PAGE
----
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Aquatic Microbial Ecology

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AME 29:173-179 (2002)  -  doi:10.3354/ame029173

Grazing on Microcystis aeruginosa by the heterotrophic flagellate Collodictyon triciliatum in a hypertrophic pond

Yuichiro Nishibe1,*, Zen¹ichiro Kawabata2, Shin-ichi Nakano1

1Center for Marine Environmental Studies, Ehime University, Bunkyo-cho 3, Matsuyama, Ehime 790-8577, Japan
2Center for Ecological Research, Kyoto University, Kamitanikami Hirano-cho 509-3, Otsu, Shiga 520-2113, Japan
*Present address: Graduate School of Fisheries Sciences, Hokkaido University, 3-1-1 Minato-cho, Hakodate, Hokkaido 041-8611, Japan. E-mail:

ABSTRACT: Temporal changes in abundance of the heterotrophic flagellate Collodictyon triciliatum and its grazing rates on Microcystis aeruginosa were examined in a hypertrophic pond during a bloom of the cyanobacterium in 2000. The rates were estimated from ingested cells of M. aeruginosa in food vacuoles of C. triciliatum and experimentally determined digestion rates of the flagellate feeding on the cyanobacterium. Cell densities of C. triciliatum fluctuated between 10 and 510 cells ml-1, and the changing pattern was different from that of M. aeruginosa. Single cells and small colonies of M. aeruginosa were found in food vacuoles of the flagellate, ranging between 2.9 and 16.7 cells flagellate-1. The digestion rate of C. triciliatum was determined as 0.74 ± 0.02% cell contents min-1. Estimates of grazing rate on M. aeruginosa by C. triciliatum ranged between 1.1 and 9.9 M. aeruginosa cells flagellate-1 h-1, and grazing impact on the cyanobacterial standing stock fluctuated between 0.002 and 0.09% h-1 in the pond. It is estimated that consumption of M. aeruginosa supplies carbon to the flagellate at a rate of 5.5 ± 3.2% to its cellular carbon content per hour. The growth rates of the flagellate are estimated as 0.016 ± 0.009 h-1, which overlap those in previous laboratory studies. Hence, grazing on M. aeruginosa by C. triciliatum is probably of minor importance for the loss of cyanobacterial abundance in the pond, though the cyanobacterium is possibly an important food for the flagellate.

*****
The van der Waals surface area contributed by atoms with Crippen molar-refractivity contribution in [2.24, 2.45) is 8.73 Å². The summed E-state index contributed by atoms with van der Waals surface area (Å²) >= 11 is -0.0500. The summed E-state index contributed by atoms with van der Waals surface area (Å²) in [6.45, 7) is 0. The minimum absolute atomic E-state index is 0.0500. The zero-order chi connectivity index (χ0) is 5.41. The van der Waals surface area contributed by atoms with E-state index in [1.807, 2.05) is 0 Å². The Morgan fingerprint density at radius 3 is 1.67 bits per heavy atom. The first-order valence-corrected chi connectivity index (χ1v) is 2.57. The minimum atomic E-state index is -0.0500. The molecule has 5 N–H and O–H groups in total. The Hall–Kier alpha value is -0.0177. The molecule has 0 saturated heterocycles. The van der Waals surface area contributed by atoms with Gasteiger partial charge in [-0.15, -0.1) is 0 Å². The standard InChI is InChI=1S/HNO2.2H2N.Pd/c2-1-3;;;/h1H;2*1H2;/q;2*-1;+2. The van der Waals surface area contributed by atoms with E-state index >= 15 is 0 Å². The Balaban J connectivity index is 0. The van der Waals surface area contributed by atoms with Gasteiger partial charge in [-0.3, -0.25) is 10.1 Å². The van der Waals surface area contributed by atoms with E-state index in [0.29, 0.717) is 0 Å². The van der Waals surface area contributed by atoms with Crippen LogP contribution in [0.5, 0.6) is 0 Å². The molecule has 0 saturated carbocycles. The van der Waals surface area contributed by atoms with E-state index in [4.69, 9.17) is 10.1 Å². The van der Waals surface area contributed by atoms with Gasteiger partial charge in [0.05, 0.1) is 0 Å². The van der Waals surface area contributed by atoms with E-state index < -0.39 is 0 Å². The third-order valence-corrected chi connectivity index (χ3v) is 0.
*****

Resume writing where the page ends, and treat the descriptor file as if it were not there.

KEY WORDS: Microcystis aeruginosa · Heterotrophic flagellate · Digestion · Grazing rate

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